Husband-wife two-wheeled road warriors

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Husband-wife two-wheeled road warriors


Kim Hyo-gyun first got into bicycling as a regular source of exercise, but he eventually convinced his wife Cho Eun-shil to come along on his treks across Seoul and the country. By Hwang Jung-ok

“When I first tried on the spandex biking outfit and looked in the mirror, I saw a ninja turtle with a protruding belly and backpack,” says Kim Hyo-gyun, recalling when he and his wife Cho Eun-shil first rode together.

Kim was the first to get hooked on cycling. He had been searching for a hobby that involved regular exercise and relieved stress when his friend mentioned mountain biking. That was more than three years ago.

“Many people assume that ‘mountain biking’ necessarily means riding on dangerous mountain trails, but it just means riding under the trees away from the asphalt-covered roads. In fact, the nature trails are safer and much better in terms of scenery.”

Cho picked up mountain biking five months later at Kim’s urging. At first, she struggled to keep up with her husband. “On my fourth or fifth time on a bike, I followed my husband to Jeju Island with his circle of cycling friends. On the day we arrived, we rode the bicycle from 9 in the morning to 10 in the evening,” says Cho. This was when she still barely knew how to switch gears.

She thought many times of quitting during the 13-hour bike ride, but stuck it out till the end because she saw it as a matter of self-discipline.

Since the Jeju trip, the couple has been on numerous bicycle outings, including to the Peace Dam in Hwacheon and to Shin and Jangbong islands in Incheon.

On that last trip, the group of bicycle buddies decided to give each other nicknames. Kim and Cho’s are “Kevin” and “Laura.” Other nicknames for their group’s members include “Ann,” “Brown” and “Scarlet.” At that time they were so absorbed by the process of making the nicknames that they missed their stop on the ferry.

When staying overnight is too much of a hassle, the pair likes to start in Seoul and ride to Gyeonggi and back. Another favorite route of theirs is to head through Daechi-dong and Mok-dong, then touch-base in Gwangmyeong and Anyang before heading back. The weather seems mercilessly hot, but Cho says that the wind blowing away the beads of sweat on one’s forehead is the best feeling in this weather.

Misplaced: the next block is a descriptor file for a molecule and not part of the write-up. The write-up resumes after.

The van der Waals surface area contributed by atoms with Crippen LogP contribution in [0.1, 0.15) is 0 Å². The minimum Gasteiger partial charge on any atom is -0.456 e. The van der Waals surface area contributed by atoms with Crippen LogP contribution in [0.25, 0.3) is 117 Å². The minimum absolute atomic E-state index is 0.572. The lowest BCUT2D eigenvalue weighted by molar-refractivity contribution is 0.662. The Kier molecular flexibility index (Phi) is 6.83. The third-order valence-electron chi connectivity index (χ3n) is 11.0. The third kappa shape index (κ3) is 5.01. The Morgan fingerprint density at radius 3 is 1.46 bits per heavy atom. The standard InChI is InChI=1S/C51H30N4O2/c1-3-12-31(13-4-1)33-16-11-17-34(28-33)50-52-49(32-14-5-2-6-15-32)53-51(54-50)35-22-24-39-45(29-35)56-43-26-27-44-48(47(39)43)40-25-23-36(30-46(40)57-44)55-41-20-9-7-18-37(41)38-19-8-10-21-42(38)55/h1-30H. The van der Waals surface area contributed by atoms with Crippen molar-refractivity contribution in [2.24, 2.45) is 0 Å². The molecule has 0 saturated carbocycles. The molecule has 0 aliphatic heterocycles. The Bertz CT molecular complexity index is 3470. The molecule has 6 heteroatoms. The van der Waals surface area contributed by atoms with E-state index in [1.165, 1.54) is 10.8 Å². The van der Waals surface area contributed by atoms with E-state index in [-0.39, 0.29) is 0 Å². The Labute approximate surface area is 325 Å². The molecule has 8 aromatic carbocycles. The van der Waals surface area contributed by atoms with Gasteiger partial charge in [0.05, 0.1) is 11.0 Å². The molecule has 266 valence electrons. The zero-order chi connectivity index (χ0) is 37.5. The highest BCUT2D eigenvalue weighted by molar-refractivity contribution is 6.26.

“Another appeal of cycling is the fact that you can enjoy the scenery. The flora and fauna from Seoul to Haengjusanseong Fortress [in Goyang, Gyeonggi] changes with the season,” she explains.

“I appreciate the fact that I’m able to climb mountains and travel on my bike in my fifties,” says Kim. Since they began riding, their married lives, not to mention their physical conditions, have improved. This summer, they are taking on the challenge of a three-day course from Manhangjae, Gangwon, to Sangdong, North Jeolla.

“There is supposed to be a killer hill on the way to Taereung Training Center. It’s a very advanced course, but we’re giving it a shot this summer,” says Kim.

Safe cycling

Basic travel gear is a must for a safe cycling trip. According to Kim Young-sun, a mechanic at Biclo bicycle shop in Banpo-dong in southern Seoul, “You need a rack behind the seat to carry luggage, a bottle cage for your water bottle, front and back lights and a map. In case of flat tires, you also need to have a pump with you.”

A touring bike comes with all these accessories, but with regular bikes, they have to be separately purchased.

The rack, which is often considered the “back seat” of a bicycle, should be limited to carrying 30 to 40 kilograms (66 to 88 pounds) to avoid putting too much pressure on the back wheel. Even when attaching luggage to each side of the wheel, the weight must be balanced on both sides.

In case of punctured tires or undone chains, a carry-size pump and emergency tools are needed at all times. Basic education on repair and maintenance is also crucial. Part of this is knowing how to read and understand the pressure of the tires.

“Tires go flat more easily when there is an external shock on limp tires. The optimum pressures of different tires vary, but with touring tires, it’s around 70 to 80 psi,” says Kim. The tires should be taut when pressed with the fingers.

Two bottle cages is also a good idea. The trick is to drink frequently in small amounts. Cell phone, money, and other personal items should be put in a plastic bag to protect against rain or sweat.

Cycling during the monsoon season requires extra precautions. Consistently exposing the bicycle to rain or morning dew reduces the life span of the bicycle. It is best to keep them indoors. Any mud or residue after a ride should be washed and dried. The chain and cables especially should be oiled to prevent corrosion.

By Lee Se-ra []
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